Joe Pass

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Joe Pass
Joe Pass in 1975
Joe Pass in 1975
Background information
Birth nameJoseph Anthony Jacobi Passalacqua
Born(1929-01-13)January 13, 1929
New Brunswick, New Jersey, U.S.
OriginJohnstown, Pennsylvania, U.S.
DiedMay 23, 1994(1994-05-23) (aged 65)
Los Angeles, California, U.S.
Occupation(s)Guitarist, composer
Years active1943–1994
LabelsPacific Jazz, Concord, Pablo

Joe Pass (born Joseph Anthony Jacobi Passalacqua; January 13, 1929 – May 23, 1994) was an American jazz guitarist.[1][2] Pass is well known for his work stemming from numerous collaborations with pianist Oscar Peterson and vocalist Ella Fitzgerald, and is often esteemed as one of the most notable jazz guitarists of the 20th century.

Early life[edit]

Pass was born in New Brunswick, New Jersey,[3] on January 13, 1929. His father, Mariano Passalacqua, was a steel mill worker who was born in Sicily. The family later moved to Johnstown, Pennsylvania. Pass became interested in the guitar after he saw Gene Autry in the Western film "Ride, Tenderfoot, Ride.[4] He got his first guitar when he was nine. He took guitar lessons every Sunday with a local teacher for 6-8 months and also practiced for many hours each day.[4]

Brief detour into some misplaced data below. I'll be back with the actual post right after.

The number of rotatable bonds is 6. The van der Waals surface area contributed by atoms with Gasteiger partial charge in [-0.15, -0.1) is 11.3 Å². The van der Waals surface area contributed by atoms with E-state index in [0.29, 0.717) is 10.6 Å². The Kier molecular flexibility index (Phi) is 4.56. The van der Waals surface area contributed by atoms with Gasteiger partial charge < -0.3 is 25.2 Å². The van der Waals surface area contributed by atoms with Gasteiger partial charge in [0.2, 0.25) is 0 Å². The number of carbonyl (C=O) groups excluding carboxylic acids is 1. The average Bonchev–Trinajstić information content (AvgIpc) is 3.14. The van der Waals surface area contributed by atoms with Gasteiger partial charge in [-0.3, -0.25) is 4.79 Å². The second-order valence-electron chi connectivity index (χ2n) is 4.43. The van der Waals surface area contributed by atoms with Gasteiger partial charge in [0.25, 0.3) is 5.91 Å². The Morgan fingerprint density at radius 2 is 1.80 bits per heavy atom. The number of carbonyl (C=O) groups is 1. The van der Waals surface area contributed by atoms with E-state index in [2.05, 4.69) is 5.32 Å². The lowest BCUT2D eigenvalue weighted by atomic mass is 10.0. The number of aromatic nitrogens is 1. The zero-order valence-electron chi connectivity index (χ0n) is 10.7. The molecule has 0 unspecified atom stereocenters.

Pass found work as a performer as early as age 14. He played with bands led by Tony Pastor and Charlie Barnet, honing his guitar skills while learning the ropes in the music industry. He began traveling with small jazz groups and moved from Pennsylvania to New York City. Within a few years, Pass developed an addiction to heroin. He moved to New Orleans for a year and played bebop at strip clubs. Pass revealed to Robert Palmer of Rolling Stone that he had suffered a "nervous breakdown" in New Orleans "because [he] had access to every kind of drug there and was up for days [...] [he] would come to New York a lot, then get strung out and leave."[4]

Pass spent much of the 1950s in and out of prison for drug-related convictions. In the same Rolling Stone interview, Pass said, "staying high was my first priority; playing was second; girls were third. But the first thing really took all my energy." He recovered after a two-and-a-half-year stay in the Synanon rehabilitation program. Pass largely put music on hiatus during his prison sentence.[5]

Discovery and career[edit]

Ella Fitzgerald and Joe Pass, 1974